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ORIGINAL CONTRIBUTIONS
Year : 2002  |  Volume : 56  |  Issue : 7  |  Page : 325-329
 

Prevalence of fungal meningitis among HIV positive & negative subjects in Indore (MP State)


Deptt of Medicine, Choithram Hospital & Research Centre, Manik Bagh Road, Indore-452 001,

Correspondence Address:
S P Jaiswal
Deptt of Medicine, Choithram Hospital & Research Centre, Manik Bagh Road, Indore-452 001

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PMID: 12645168

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How to cite this article:
Jaiswal S P, Hemwani N, Sharma N, Athale S, Chitnis D S. Prevalence of fungal meningitis among HIV positive & negative subjects in Indore (MP State). Indian J Med Sci 2002;56:325-9

How to cite this URL:
Jaiswal S P, Hemwani N, Sharma N, Athale S, Chitnis D S. Prevalence of fungal meningitis among HIV positive & negative subjects in Indore (MP State). Indian J Med Sci [serial online] 2002 [cited 2014 Oct 30];56:325-9. Available from: http://www.indianjmedsci.org/text.asp?2002/56/7/325/11986


The infection of brain & meninges is the most common clinical manifestation of cryptococcosis. Sporadic cases of the disease have been noticed infrequently all over the world. However, its incidence has increased over the years with the predisposing immunodeficiency factors such as in immunosuppressive therapies following transplantation, patients on cancer chemotherapy, sarcoidosis, diabetes mellitus etc.[1] Further, the AIDS pandemic has been posing a major precipitating cause for the increased incidence of cryptococcal meningitis.[2] In USA, more than 50% of the cases of cryptococcal meningitis occur in AIDS patients.[3] Its prevalence among AIDS cases has been reported to range from 2-30%[4],[5],[6],[7] in various parts of the world. Isolated cases of cryptococcosis had been reported from some centres in India but prevalence studies have been very scanty for the country.[2] In view of this, data on the fungal meningitis among AIDS cases and other patients from Indore city is communicated presently.


 € Materials & Methods Top


The present data is retrospective data at Choithram Hospital & Research Centre, Indore during the period 1992­Mar 2001. The hospital has also been functioning as a blood testing centre for HIV for NACO. During 1989-2001, 483 AIDS cases have been detected at the centre. Among the AIDS cases, CSF samples from 15 suspected cases of meningitis were tested for routine CSF analysis. During 1995 to 2000, ten cases of fungal meningitis were recorded at our end among HIV negative subjects and are included presently for comparison.


 € Bacteriological & Fungal Studies Top


India ink preparation and Gram's staining procedures were carried out on the centrifuged CSF deposits. The CSF deposits were also used for bacterial and fungal culture. Agar slants containing 30­mg/ml chloramphenicol were inoculated & incubated at room temperature for 2 weeks. Identification of fungal growth was carried out using biochemical tests as described by Milne et al.[8] Cases of suspected fungal meningitis admitted at our hospital whose CSF samples had come for fungal culture during 1992-Mar 2001 were included in the present study.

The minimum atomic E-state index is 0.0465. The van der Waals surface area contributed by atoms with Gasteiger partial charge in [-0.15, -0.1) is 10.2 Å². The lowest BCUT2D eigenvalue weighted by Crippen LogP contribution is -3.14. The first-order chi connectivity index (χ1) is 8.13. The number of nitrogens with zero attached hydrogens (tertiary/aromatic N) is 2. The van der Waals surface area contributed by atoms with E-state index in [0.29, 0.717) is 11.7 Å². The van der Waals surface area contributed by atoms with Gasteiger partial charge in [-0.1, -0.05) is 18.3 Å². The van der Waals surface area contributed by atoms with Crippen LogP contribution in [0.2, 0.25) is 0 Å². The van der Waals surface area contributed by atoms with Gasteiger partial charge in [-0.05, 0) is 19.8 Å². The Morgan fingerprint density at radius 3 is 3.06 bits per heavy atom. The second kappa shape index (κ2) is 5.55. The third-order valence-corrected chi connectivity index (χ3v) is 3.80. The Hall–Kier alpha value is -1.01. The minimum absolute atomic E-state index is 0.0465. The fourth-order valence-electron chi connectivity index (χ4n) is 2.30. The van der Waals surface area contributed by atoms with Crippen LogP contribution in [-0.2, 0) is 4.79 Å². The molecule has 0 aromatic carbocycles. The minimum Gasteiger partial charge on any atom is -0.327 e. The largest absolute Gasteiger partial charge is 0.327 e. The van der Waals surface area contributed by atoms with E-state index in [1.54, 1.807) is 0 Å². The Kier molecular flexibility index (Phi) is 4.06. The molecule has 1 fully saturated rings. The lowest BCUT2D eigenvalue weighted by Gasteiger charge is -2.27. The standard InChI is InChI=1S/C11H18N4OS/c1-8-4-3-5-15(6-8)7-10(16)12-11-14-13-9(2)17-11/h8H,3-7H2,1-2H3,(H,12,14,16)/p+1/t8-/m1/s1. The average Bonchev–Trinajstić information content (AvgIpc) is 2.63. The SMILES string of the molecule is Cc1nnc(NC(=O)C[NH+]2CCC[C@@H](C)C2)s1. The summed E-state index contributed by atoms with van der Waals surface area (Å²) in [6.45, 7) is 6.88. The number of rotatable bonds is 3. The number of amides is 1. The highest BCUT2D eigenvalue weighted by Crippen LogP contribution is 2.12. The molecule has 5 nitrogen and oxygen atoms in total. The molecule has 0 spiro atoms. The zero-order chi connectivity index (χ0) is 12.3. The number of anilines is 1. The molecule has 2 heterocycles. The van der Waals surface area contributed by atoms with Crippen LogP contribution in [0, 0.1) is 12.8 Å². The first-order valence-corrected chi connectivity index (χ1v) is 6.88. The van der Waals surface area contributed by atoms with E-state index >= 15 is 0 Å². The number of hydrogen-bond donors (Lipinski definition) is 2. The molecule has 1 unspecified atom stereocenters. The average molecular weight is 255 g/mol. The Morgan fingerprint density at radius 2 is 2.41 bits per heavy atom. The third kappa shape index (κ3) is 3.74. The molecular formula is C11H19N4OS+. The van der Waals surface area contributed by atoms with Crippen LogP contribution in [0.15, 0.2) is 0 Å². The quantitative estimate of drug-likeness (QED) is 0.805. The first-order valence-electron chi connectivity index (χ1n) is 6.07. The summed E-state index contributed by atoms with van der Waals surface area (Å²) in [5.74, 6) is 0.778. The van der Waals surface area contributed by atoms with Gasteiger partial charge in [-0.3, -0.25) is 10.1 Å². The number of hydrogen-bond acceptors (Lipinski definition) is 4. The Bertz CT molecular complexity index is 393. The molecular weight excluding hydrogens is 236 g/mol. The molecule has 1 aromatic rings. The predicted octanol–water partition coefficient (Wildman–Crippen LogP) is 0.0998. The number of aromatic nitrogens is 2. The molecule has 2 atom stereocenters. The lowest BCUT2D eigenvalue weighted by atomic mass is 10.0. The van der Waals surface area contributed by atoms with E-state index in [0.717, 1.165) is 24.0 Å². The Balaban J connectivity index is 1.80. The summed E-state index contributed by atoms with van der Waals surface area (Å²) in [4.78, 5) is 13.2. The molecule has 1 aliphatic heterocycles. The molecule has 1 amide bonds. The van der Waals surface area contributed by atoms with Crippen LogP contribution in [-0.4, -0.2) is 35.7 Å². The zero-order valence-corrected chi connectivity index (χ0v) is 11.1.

Samples analysis was carried out as mentioned above & cases that were nonreactive for HIV antibody tests were included in the group.


 € Results Top


Our blood testing centre had reported seven AIDS cases till 1992 and of them only 1 case was presented with meningitis and that too by Candida albicans and not by Cryptococcus neoformans. During 1995 to 2001, 450 AIDS cases have been notified at our centre and 15 of them developed fungal meningitis; only two of them had candidal meningitis while the remaining 12 had cryptococcal meningitis. Five of the AIDS cases were presented primarily as acute meningitis cases and had no history of other opportunistic infections earlier. In fact, HIV status was confirmed after the detection of Cryptococci in 4 of the 5 cases. The remaining 10 cases had shown other symptoms of AIDS before manifestation of meningitis. The 13 of the 15 cases were in the age group 26-40 yrs while one case was 55 yrs old and one was a child of 16 months. The child had a vertical transmission of the disease and his mother received HIV infection through blood transfusion. The 55 yr male in the series also received HIV infection through blood transfusion. Two other females as well got HIV infection through blood transfusion. Among 8 of the 11 males of the sexually active age group sexual transmission was the route o transmission. Follow-up was not available for 7 of the 15 cases but the remaining cases died in hospital within 2 to 3 weeks following fungal meningitis.